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Wednesday, November 18, 2015


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Chanson de Roland

And, if you think that JPMorgan has a colorful history, you should review the history of UBS and Credit Suisse Group.

Given this litany of wrongdoing by the major banks, I think that it is long past time for several of these banks to be deemed criminal enterprise and indicted and convicted under RICO (Racketeer Influenced and Corrupt Organizations Act, 18 U.S.C. §§ 1961–1968). Section 1961 of RICO expressly makes financial-institution fraud a RICO crime, and other provisions of Section 1961 would comprehend the many of several banks' wrongful acts as RICO crimes. Several provisions of Section 1962 would make the actions of several senior banking executives crimes and would prohibit them from being involved in the management of any bank or financial institution; other provisions of Section 1962 would also be applicable.

For these bad acts RICO provide powerful civil and criminal sanctions, some of which, such as liquidating the major banks and winding up their affairs, no judge in his right mind would do. But other provisions that would permit civil damages to make victims whole and other provisions, both criminal and civil, would permit a judge to appoint a special master to reform a guilty bank by reforming its business practices, reforming its culture, and replacing its management, all of which could be done without jeopardizing the operations, assets, liabilities, revenues, and/or profits of any guilty bank, unless one is of the view that these banks are not profitable when operated as legal enterprises. And what is very appealing are the powerful sanctions that can be had against bank executives who have committed predicate crimes that would also constitute a RICO violation.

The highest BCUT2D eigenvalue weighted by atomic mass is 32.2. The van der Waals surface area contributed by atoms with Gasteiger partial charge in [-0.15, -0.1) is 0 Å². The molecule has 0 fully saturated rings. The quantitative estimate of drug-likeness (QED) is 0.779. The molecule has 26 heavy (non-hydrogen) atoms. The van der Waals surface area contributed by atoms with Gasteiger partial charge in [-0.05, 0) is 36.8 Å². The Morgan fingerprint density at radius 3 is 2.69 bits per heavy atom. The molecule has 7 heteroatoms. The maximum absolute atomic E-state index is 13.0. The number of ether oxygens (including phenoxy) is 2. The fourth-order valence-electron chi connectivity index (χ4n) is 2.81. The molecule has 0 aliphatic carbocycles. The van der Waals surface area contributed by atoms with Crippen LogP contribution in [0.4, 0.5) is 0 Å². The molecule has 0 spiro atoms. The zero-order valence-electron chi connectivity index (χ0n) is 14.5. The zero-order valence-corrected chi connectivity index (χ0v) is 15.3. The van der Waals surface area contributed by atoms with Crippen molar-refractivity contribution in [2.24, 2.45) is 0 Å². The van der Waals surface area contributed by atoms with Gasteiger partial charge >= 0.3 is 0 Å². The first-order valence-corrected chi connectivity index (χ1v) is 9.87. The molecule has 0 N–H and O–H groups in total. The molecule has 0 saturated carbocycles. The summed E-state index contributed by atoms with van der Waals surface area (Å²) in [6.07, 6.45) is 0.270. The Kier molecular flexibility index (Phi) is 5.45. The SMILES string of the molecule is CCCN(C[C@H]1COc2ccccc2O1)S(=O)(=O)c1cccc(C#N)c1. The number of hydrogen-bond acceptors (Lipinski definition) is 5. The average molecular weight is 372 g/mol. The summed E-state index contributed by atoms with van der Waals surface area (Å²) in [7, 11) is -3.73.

If we can't justly and judiciously use RICO against banks that satisfy its elements of action, then we have a RICO statue that can only be used against, as a law professor of mine put it, those with Italian sir names. But that isn't the law; RICO should be applied wherever it is applicable. And it looks to be applicable against several of the big banks and their senior leadership.

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